MSTr (Mean Square for treatments)

ANOVA
$SST = SS_{\text{explained}} + SSE$
$R^2 = 1 - \frac{SSE}{SST}$
$\sum(y_i - \bar{y})^2 = \sum(\hat{y}_i - \bar{y})^2 + \sum(y_i - \hat{y}_i)^2$
$s_e^2 = \frac{SSE}{n-2} \text{ or } \frac{SSE}{n-(k+1)}$
$R_{adj}^2 = 1-\frac{SSE(n-1)}{SST(n-(k+1))}$
$H_0: \mu_1 = \mu_2 = .. = \mu_k$
$\bar{\bar{x}} = \left(\frac{n_1}{n}\right)\bar{x}_1 + \left(\frac{n_2}{n}\right)\bar{x}_2 + ... + \left(\frac{n_k}{n}\right)\bar{x}_k$
$SSTr = n_1(\bar{x}_1 - \bar{\bar{x}})^2 + n_2(\bar{x}_2 - \bar{\bar{x}})^2 + ... + n_k(\bar{x}_k - \bar{\bar{x}})^2$

 Sources df SS MS F Between Samples $k-1$ SSTr MSTr $\frac{\text{MSTr}}{\text{MSE}}$ Within Samples $n-k$ SSE MSE Total $n-1$ SST

One-sample t interval:
$\bar{x} \pm t^* \frac{s}{\sqrt{n}}$
(CI)
Prediction interval:
$\bar{x} \pm t^* s\sqrt{1+\frac{1}{n}}$
(PI)
Tolerance interval:
$\bar{x} \pm k^* s$

Difference t interval:
$\bar{x}_1 - \bar{x}_2 \pm t^*\sqrt{\frac{s_1^2}{n_1} + \frac{s_2^2}{n_2}}$

$R^2 = 1 - \left(\frac{n-1}{n-(k+1)}\right) \frac{SSE}{SST}$

Type I error: Reject $H_0$ when true; If the F-test p-value is small, it's useful.
Type II error: Don't reject $H_0$ when false.
B(Type II) =
$z^* \sqrt{\frac{\sigma_1^2}{n_1} + \frac{\sigma_2^2}{n_2}}$

Simple linear regression: $y = \alpha + \beta x$
General multiple regression: $y = \alpha + \beta_1 x_1 + ... + \beta_k x_k$
Prediction error: $\hat{y} - y^* = \sqrt{s_{\hat{y}}^2 + s_e^2} \cdot t$
$t = \frac{\hat{y}-y^*}{\sqrt{s_{\hat{y}}^2 + s_e^2}}$

$P(\hat{y} - y^* > 11) = P\left(\sqrt{s_{\hat{y}}^2 + s_e^2} \cdot t > 11\right) = P\left(t > \frac{11}{\sqrt{s_{\hat{y}}^2 + s_e^2}}\right)$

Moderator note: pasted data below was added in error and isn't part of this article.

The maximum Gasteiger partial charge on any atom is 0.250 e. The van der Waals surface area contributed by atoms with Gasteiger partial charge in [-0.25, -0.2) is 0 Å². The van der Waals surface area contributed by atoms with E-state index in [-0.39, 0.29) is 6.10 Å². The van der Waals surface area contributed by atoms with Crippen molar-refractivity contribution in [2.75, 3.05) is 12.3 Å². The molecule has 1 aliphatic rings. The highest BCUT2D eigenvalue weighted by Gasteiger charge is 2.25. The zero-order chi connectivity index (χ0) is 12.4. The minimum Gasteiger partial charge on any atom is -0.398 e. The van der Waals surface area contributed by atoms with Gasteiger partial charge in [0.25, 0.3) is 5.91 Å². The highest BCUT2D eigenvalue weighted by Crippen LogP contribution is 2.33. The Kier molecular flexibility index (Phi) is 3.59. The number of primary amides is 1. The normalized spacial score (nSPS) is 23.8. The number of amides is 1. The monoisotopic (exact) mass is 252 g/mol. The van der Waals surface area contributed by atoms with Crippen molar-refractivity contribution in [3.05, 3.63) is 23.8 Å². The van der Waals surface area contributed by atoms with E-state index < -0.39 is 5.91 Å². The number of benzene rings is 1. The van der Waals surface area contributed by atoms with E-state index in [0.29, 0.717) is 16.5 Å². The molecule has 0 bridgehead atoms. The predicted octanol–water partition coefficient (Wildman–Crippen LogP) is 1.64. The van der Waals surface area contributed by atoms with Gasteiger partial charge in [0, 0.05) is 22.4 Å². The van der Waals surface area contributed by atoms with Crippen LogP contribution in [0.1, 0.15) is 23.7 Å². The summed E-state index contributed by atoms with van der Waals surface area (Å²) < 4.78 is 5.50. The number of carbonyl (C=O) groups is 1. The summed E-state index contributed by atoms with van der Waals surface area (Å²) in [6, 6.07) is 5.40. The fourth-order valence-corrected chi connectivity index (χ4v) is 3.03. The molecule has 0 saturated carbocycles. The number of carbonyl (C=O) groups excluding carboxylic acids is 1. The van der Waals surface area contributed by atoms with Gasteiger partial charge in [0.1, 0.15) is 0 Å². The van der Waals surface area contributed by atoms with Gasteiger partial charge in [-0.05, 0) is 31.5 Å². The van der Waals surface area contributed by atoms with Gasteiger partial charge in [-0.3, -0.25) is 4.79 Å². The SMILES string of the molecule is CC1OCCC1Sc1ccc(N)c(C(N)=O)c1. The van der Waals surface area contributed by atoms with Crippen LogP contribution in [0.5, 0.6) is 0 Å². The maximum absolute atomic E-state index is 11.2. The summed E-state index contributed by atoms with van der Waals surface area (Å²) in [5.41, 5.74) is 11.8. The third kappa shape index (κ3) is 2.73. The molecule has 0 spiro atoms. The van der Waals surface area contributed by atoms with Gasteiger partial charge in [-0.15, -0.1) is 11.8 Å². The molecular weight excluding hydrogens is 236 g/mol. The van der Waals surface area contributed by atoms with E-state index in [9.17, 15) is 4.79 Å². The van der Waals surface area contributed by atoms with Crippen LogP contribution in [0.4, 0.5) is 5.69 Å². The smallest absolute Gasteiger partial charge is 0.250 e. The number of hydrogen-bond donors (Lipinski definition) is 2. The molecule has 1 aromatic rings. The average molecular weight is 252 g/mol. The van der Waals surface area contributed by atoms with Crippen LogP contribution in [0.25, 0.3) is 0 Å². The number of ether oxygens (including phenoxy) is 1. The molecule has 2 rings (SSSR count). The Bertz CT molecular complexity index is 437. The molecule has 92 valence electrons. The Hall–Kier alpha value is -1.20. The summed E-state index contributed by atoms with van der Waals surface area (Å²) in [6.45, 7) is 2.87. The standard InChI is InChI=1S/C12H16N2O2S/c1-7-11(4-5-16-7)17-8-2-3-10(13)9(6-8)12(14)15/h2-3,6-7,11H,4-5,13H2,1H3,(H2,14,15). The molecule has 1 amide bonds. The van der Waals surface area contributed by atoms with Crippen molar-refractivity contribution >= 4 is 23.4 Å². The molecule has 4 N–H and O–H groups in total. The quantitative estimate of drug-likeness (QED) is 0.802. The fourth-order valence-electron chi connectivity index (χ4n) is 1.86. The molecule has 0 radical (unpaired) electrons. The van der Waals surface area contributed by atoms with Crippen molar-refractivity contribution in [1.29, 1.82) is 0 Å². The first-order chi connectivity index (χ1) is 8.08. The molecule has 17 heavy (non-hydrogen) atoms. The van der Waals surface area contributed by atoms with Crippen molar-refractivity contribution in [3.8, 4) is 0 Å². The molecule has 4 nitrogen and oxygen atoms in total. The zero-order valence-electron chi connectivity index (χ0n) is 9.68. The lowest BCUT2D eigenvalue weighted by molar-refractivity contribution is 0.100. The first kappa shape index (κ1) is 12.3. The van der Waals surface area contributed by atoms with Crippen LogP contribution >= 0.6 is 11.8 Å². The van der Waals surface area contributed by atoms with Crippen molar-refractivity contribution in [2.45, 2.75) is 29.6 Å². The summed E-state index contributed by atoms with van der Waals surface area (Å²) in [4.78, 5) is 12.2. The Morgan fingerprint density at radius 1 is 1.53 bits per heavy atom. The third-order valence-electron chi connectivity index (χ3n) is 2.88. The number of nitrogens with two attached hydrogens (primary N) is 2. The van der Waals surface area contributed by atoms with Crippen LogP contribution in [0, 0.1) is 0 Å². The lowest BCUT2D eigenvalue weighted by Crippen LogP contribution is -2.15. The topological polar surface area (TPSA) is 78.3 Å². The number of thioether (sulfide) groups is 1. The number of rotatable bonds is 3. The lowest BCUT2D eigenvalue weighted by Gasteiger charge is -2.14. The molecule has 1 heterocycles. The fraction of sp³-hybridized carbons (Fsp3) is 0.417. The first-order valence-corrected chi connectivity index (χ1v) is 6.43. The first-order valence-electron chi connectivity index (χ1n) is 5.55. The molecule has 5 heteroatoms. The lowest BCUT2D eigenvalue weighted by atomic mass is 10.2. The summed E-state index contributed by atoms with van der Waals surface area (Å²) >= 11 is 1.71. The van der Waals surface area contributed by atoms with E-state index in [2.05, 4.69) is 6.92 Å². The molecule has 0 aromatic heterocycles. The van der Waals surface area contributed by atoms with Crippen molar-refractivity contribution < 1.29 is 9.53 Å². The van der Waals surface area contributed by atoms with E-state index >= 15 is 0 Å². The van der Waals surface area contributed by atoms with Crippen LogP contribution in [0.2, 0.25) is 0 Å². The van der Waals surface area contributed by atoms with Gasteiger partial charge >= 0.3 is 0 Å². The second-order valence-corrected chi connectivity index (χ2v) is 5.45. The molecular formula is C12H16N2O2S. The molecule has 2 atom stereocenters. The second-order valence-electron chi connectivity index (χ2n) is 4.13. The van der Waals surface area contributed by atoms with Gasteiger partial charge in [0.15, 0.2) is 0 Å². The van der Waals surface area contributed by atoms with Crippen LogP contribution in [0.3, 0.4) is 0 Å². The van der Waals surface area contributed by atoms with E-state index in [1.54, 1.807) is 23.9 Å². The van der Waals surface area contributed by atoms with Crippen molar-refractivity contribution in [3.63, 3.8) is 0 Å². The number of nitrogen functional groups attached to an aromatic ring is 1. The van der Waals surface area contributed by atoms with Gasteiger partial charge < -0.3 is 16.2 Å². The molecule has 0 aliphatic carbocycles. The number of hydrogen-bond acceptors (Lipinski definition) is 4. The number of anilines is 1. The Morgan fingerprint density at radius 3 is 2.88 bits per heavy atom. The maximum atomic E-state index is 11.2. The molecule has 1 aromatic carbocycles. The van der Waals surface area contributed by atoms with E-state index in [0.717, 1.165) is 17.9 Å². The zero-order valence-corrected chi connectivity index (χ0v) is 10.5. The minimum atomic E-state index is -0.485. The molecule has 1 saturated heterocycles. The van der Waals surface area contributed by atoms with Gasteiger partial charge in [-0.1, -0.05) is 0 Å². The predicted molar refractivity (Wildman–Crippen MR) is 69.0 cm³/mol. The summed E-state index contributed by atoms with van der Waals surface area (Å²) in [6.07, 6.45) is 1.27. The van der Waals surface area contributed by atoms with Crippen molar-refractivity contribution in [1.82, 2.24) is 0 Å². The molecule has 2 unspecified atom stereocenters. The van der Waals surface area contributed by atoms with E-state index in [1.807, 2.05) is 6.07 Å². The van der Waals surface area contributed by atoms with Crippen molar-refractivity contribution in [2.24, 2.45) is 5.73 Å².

$\mu_{\hat{x}_1 - \hat{x}_2} = \mu_{\hat{x}_1} - \mu_{\hat{x}_2} = \mu_1 - \mu_2$
$\sigma_{\hat{x}_1 - \hat{x}_2} = \sqrt{\frac{\sigma_1^2}{n_1} + \frac{\sigma_2^2}{n_2}}$
$\hat{x}_1 - \hat{x}_2 \pm z^* \sqrt{\frac{s_1^2}{n_1} + \frac{s_2^2}{n_2}}$

To test if $\mu_1 = \mu_2$, use a two-sample t test with $\delta = 0$
If you're looking for the true average, it's a CI, not the standard deviation about the regression.
A large n value may indicate a z--test, but you must think about whether or not its paired or not paired.
A hypothesis is only valid if it tests a population parameter. Do not extrapolate outside of a regression analysis unless you use a future predictor.

F-Test
$F = \frac{MSRegr}{MSE}$
$MSRegr = \frac{SSRegr}{k}$
$MSResid = \frac{SSE}{n - (k+1)}$
$H_0: \beta_1=\beta_2=...=\beta_k=0$

Chi-Squared ($\chi^2$)
$H_0: \pi_1 = \frac{\hat{n}_1}{n_1},\pi_2 = \frac{\hat{n}_2}{n_2}, ..., \pi_k = \frac{\hat{n}_k}{n_k}$
$\chi^2 = \sum_{i=1}^k \frac{(n_i - \hat{n}_i)^2}{\hat{n}_i} = \sum \left(\frac{\text{observed - expected}}{\text{expected}}\right)$

Linear Association Test
$H_0: p=0$
$t = \frac{r\sqrt{n-2}}{\sqrt{1-r^2}}$
$\sigma_{\hat{y}} = \sigma \sqrt{\frac{1}{n} + \frac{(x^* - \bar{x})^2}{S_{xx}} }$
$\mu_{\hat{y}} = \hat{y} = \alpha + \beta x^*$
$\hat{y} \pm t^* s_{\hat{y}} df = n-2 \text{ for a mean y value (population)}$
$\hat{y} \pm t^* \sqrt{s_e^2 + s_{\hat{y}}^2} df=n-2 \text{ for single future y-values (PI)}$

Paired T-test
$\bar{d} = \bar{(x-y)}$
$t = \frac{\bar{d} - \delta}{\frac{s_d}{\sqrt{n}}}$
$\sigma_d = \sigma \text{ of x-y pairs } = s_d$

Large Sample:
$z = \frac{\bar{x} - 0.5}{\frac{s}{\sqrt{n}}}$
$\text{P-value } \le \alpha$

Small Sample:
$z = \frac{\bar{x} - \mu}{\frac{s}{\sqrt{n}}}$
$df = n-1$

Difference:
$H-0: \mu_1 - \mu_2 = \delta$
$t = \frac{\bar{x}_1 - \bar{x}_2 - \delta}{\sqrt{\frac{s_1^2}{n_1} + \frac{s_2^2}{n_2}}}$
$df = \frac{\left(\frac{s_1^2}{n_1} + \frac{s_2^2}{n_2} \right)}{\frac{1}{n_1-1} \left(\frac{s_1^2}{n_1}\right)^2 + \frac{1}{n_2-1} \left(\frac{s_2^2}{n_2}\right)^2 }$